It is hard for most us to imagine what life in the shadow of the Berlin Wall was like for citizens of Soviet-controlled East Berlin and NATO-aligned West Berlin. It divided not just a city, but families, communities, and, indeed, a whole nation. Although the wall completely encircled the democratic and free city of West Berlin, for the unlucky citizens of East Berlin it was a prison – complete with guard towers, anti-vehicle trenches and fakir beds lining its notorious “death strip.”
The Berlin Wall’s dismantling, both symbolically and physically, began on November 9, 1989 as cheering crowds from the east and west hammered at its face with whatever implements they could find, a moment that heralded the eventual reunification of Germany a year later. Pieces of the wall can be found the world over, but in the US, the largest collection is held by the Newseum, a museum in Washington D.C. dedicated to promoting free expression the world over.
“There are 12 pieces of the actual Berlin Wall here,” explains Newseum chief technology officer Mitch Gelman. “The wall divided east from west, brothers from sisters, freedom of expression from the confines of oppression. It helps the museum tell the story of freedom and how powerful freedom can be as a force that can right wrongs and bring people back together.”
Though, for all the powerful feelings and images conjured by the collection, curators at the Newseum felt that it did little to capture the experience of living in and with the Berlin Wall. So they reached out to the University of Maryland Institute for Advanced Computer Studies (UMIACS) to explore the feasibility of making their Berlin Wall exhibit come to life.
For Gelman, turning to UMIACS for help implementing Newseum’s goals was an obvious choice. The recipient of a sizable grant from pioneering virtual reality company Oculus, UMIACS is a leader in researching and exploring new media.
“What they did,” says Gelman, “was brought to the museum the technology we needed in order to bring people to the streets of East berlin where they can experience the power of the Berlin Wall.”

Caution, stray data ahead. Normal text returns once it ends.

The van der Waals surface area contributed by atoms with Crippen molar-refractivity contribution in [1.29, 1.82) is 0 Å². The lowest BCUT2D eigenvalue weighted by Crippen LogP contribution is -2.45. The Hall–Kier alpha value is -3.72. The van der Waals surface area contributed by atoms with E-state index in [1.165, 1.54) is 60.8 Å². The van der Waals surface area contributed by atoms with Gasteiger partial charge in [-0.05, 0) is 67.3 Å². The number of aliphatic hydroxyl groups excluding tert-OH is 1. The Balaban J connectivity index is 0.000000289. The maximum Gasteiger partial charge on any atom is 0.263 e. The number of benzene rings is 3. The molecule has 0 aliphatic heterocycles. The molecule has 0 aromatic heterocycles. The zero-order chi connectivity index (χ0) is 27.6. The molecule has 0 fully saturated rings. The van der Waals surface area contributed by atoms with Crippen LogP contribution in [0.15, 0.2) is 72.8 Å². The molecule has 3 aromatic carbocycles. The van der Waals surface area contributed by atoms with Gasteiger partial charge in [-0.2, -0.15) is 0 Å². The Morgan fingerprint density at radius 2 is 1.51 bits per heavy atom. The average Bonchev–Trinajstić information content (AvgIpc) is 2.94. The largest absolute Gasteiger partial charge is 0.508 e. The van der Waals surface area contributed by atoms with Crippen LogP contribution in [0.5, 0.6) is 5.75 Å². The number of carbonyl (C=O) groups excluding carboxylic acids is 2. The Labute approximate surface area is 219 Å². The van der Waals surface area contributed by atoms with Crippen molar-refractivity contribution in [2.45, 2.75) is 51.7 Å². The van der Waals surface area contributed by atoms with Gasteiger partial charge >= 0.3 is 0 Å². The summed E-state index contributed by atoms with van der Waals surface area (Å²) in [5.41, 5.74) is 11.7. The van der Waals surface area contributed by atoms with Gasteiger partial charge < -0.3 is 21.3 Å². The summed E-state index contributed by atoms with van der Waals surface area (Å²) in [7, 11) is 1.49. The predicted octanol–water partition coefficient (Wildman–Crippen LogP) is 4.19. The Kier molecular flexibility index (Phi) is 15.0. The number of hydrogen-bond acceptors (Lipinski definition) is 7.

UMIACS developers used a video game design platform called Unity to create a proof-of-concept for the Newseum’s ultimate vision. In three dimensions, the team modeled an environment that allows users to walk the streets of East Berlin, view both sides of the city from atop the guard tower and even take part in the wall’s dismantling.
Working with archivists at the museum, developers, such as Mukul Agarwal, a graduate student in human-computer interaction at Maryland’s Information School, were able to seamlessly integrate visual assets into the environment, making it all the more authentic.
“It was really a great opportunity,” notes Agarwal. “We had to keep in mind that this is a huge production and it is going to be seen by [around] a million people a year, so we had to keep in mind the small things and do it really well.”
For UMIACs director Amitabh Varshney, working with the Newseum was a chance to not only test their mettle, but to advance the way education is delivered.
“We are toolmakers for a variety of disciplines. We are proudest when users of our tools come to us and say, ‘We would like to work with you to devise the next generation of tools for teaching, learning and communications’. With an amazing team of students and scientists, we are able to serve society in a way that makes a meaningful difference in everyone’s lives.”